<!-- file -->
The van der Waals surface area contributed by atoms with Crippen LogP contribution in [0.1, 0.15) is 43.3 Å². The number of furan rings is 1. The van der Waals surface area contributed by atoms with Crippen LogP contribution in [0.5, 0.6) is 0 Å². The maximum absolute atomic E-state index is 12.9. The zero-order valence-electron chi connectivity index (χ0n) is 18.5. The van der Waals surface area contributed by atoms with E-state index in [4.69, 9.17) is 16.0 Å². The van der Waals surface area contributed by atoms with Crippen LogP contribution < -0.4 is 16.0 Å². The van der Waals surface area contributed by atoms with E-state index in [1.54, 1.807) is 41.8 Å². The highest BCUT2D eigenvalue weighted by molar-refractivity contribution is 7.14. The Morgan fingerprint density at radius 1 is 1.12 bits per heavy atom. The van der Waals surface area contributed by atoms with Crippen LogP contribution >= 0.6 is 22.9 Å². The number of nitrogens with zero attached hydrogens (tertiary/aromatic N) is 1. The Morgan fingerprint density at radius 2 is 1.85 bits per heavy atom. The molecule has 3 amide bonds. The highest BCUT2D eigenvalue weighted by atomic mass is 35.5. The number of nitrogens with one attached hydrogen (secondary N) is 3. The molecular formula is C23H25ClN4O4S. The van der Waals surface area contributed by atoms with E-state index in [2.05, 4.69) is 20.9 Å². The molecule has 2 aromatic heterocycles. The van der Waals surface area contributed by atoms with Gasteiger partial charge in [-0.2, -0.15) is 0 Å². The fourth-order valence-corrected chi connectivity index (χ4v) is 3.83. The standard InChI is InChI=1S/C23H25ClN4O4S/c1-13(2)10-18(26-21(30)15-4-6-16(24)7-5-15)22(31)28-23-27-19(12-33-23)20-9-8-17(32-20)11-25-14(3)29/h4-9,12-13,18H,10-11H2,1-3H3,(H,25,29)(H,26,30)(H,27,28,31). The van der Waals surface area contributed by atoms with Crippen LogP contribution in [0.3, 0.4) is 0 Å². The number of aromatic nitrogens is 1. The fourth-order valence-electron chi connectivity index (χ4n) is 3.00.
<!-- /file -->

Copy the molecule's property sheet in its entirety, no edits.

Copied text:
The van der Waals surface area contributed by atoms with Crippen LogP contribution in [0.1, 0.15) is 43.3 Å². The number of furan rings is 1. The van der Waals surface area contributed by atoms with Crippen LogP contribution in [0.5, 0.6) is 0 Å². The maximum absolute atomic E-state index is 12.9. The zero-order valence-electron chi connectivity index (χ0n) is 18.5. The van der Waals surface area contributed by atoms with E-state index in [4.69, 9.17) is 16.0 Å². The van der Waals surface area contributed by atoms with Crippen LogP contribution < -0.4 is 16.0 Å². The van der Waals surface area contributed by atoms with E-state index in [1.54, 1.807) is 41.8 Å². The highest BCUT2D eigenvalue weighted by molar-refractivity contribution is 7.14. The Morgan fingerprint density at radius 1 is 1.12 bits per heavy atom. The van der Waals surface area contributed by atoms with Crippen LogP contribution >= 0.6 is 22.9 Å². The number of nitrogens with zero attached hydrogens (tertiary/aromatic N) is 1. The Morgan fingerprint density at radius 2 is 1.85 bits per heavy atom. The molecule has 3 amide bonds. The highest BCUT2D eigenvalue weighted by atomic mass is 35.5. The number of nitrogens with one attached hydrogen (secondary N) is 3. The molecular formula is C23H25ClN4O4S. The van der Waals surface area contributed by atoms with E-state index in [2.05, 4.69) is 20.9 Å². The molecule has 2 aromatic heterocycles. The van der Waals surface area contributed by atoms with Gasteiger partial charge in [-0.2, -0.15) is 0 Å². The fourth-order valence-corrected chi connectivity index (χ4v) is 3.83. The standard InChI is InChI=1S/C23H25ClN4O4S/c1-13(2)10-18(26-21(30)15-4-6-16(24)7-5-15)22(31)28-23-27-19(12-33-23)20-9-8-17(32-20)11-25-14(3)29/h4-9,12-13,18H,10-11H2,1-3H3,(H,25,29)(H,26,30)(H,27,28,31). The van der Waals surface area contributed by atoms with Crippen LogP contribution in [0.3, 0.4) is 0 Å². The number of aromatic nitrogens is 1. The fourth-order valence-electron chi connectivity index (χ4n) is 3.00.